This is what it looks like. I don't think we're liars. We did our job, several times over. We agreed to kill the girl, and we did. I think so. I don't ask questions about that. That requires real thought, and I hate thinking too much. We haven't been paid, and I hate that, too. I hate having to try hard at anything. Guns, for example. Loading, reloading, aiming, cleaning. It bothers me. Give me a sledgehammer or baseball bat and I'll get results. Usually. But I've gotten past that piece of angst. I still wanna crush her skull with my bare hands, but that's not why I'm here. I'm here because doors need smashing, walls need burning, and jaws need removing. I want to lose some weight while I'm at it. But I'm not fat. She says we're not getting our money, and she's probably right. I've been in that situation before. People never want to pay, or they can't, but that's the way of the world. That's what my best friend says, and I believe him. Mostly. He also says that my face is getting uglier by the day. Maybe. The girl is starting to be a friend of mine. I like her because I've killed her. Twice. But I don't understand what she says. She talks like she's smart, even if she's not. She tells me that I killed her, but not well enough. I don't get it, and I don't really want to. Easy is what turns me on.
Easy is splashing gasoline along the corridors and on the doors. I have to keep going back to the car to get more. First from the trunk, and then the back seat. It's a pretty big building, bigger than I'm used to. That's okay. I'm big, too. This guy comes out from #201 and asks me what the hell I'm doing. I tell him. In his bathroom. As I'm kicking his teeth into his nose. Closer inspection reveals that there were at least a few gold bridges involved. Same difference. I drink a glass of skim milk from his fridge and catch a few minutes of a Herzog documentary on A&E. Air balloons are stupid. That's why I don't wash my hands before leaving the apartment.
Splish. Splash. This isn’t my style, but she says I have to be crafty about it. Sometimes gas spills on my jacket, pants, and shoes, but that’s okay. I’m not staying long. I guess I should walk backwards, but I don’t plan on catching fire. If I’m going backwards, I can’t see what’s in front of me. And I’m hungry. Skim milk doesn’t do what it’s supposed to do. It’s milk, but it’s not. Like me. She says I’m not to harm anyone unless it’s necessary. I don’t get it. Pass by #210 and hear music playing. Not too loud. Some laughter filters through the door. The music is vaguely familiar. I wanna say it’s a Glass Tiger song. Weird. Sounds like teenagers having a small party, probably drinking. I never had fun like that, but it doesn’t bother me too much. I believe in equity. I believe that the world is my oyster, and fuck, I’m starving, but I wanna shed some unwanted pounds. We’ll go to Happy Chef after we finish, except that I don’t know when that’s going to be. I’m not wearing a mask or anything, but I don’t plan on getting spotted. Ask the guy in #201 what he thinks, and he tells you nothing. He tells you zero. Kinda funny.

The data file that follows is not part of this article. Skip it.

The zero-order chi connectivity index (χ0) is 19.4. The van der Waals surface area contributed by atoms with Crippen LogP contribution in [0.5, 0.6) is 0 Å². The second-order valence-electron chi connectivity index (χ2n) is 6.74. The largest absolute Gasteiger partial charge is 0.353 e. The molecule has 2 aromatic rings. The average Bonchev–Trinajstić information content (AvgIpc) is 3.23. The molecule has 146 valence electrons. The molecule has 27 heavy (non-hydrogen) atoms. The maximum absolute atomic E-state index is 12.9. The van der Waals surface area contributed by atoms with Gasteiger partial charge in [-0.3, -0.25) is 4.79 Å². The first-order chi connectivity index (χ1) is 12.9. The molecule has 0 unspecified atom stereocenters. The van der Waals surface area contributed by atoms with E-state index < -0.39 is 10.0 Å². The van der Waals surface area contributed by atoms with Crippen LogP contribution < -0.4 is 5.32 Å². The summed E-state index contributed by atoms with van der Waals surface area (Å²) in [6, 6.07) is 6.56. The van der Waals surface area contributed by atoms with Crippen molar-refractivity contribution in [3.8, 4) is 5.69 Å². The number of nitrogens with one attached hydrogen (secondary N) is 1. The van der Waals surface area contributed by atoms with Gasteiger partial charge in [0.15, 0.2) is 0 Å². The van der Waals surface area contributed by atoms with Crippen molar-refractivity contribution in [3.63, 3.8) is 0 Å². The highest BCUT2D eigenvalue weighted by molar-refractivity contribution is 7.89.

The girl’s not a girl, and she says I don’t need to start the fire right away. She says to wait for the signal, but doesn’t say when, or what, that will be. I can wait. I’m patient. I’m hungry. I’m on a diet. I’m going to drop a match. I’m going to punch that bitch in the face. Even though I’m beginng to like her.
The music seeping out from #210 isn’t bad, just odd. What is the name of the song? I wanna say Don’t Shed a Tear, which is strange. I shouldn’t know that, and these kids shouldn’t be listening to it, unless the year were 1986, which it is not. I’m in middle school, or at that age, anyway. I eat Jumpin’ Jack Doritos from inside a dumpster in South Bend. I borrow Steve Erusha’s old J.C. Penney lawn mower, pay him a buck for the gas inside, and head out for the afternoon. Do Mrs. Wenzel’s lawn, avoid most of the flowers. Get five dollars. Take my time bringing the mower back to Erusha. There’sa tabby cat hog-tied and wrapped up in a Hefty sack. It hisses and wiggles valiantly as I bury it up to its scrawny neck in the dirt of a vacant lot at the dead end of Woodside Drive. I can hear it screech over the roar of the mower’s engine, and then poof. Like when you step into a rotting log intentionally. Not fully rotten, but getting there. That’s the noise it makes. I collect any tangible remains of its skull, brain, and teeth and place them within a baggie. Erusha asks me if I need the the mower tomorrow. I nod. This is 1986.
I knock. Someone shouts “It’s about time you got here, Cathy!” and the door opens to reveal a girl of no more than seventeen years of age. Short black hair, not sure of the style. Petite, as I look down at her, and she up at me with eyes wide open in bewilderment. Navy blue pajama bottoms with white stripes running down the legs. Probably cotton. Oversized Kid Rock T-shirt, possibly charcoal, but faded, so hard to say. Probably cotton, as well. I smirk, while she elects to narrow her eyes. I’m not Cathy, but close enough.
Sitting on a plush leather couch, I gorge upon a half-empty can of mixed nuts. Blood on my fingers mixes with an assortment of cashews, peanuts, almonds, and something else I can’t identify. Salty. Don’t Stop Believin’ plays on the stereo. Alphabetical order? One of the three girls, a blonde stained magenta, whimpers from her darkening spot on trampled, beige carpeting. It sounds like I speak with food in my mouth. I want to say something to her. I mix some Sour Apple Pucker with the glob of mixed nuts inside my mouth. The greenish-brown nugget of nuts drops from my lips onto her broken face. Don’t You Want Me. Baby. Kids’ liquor is refreshing. I sorta hope Cathy arrives soon. Easy is what turns me on.
This is what it looks like.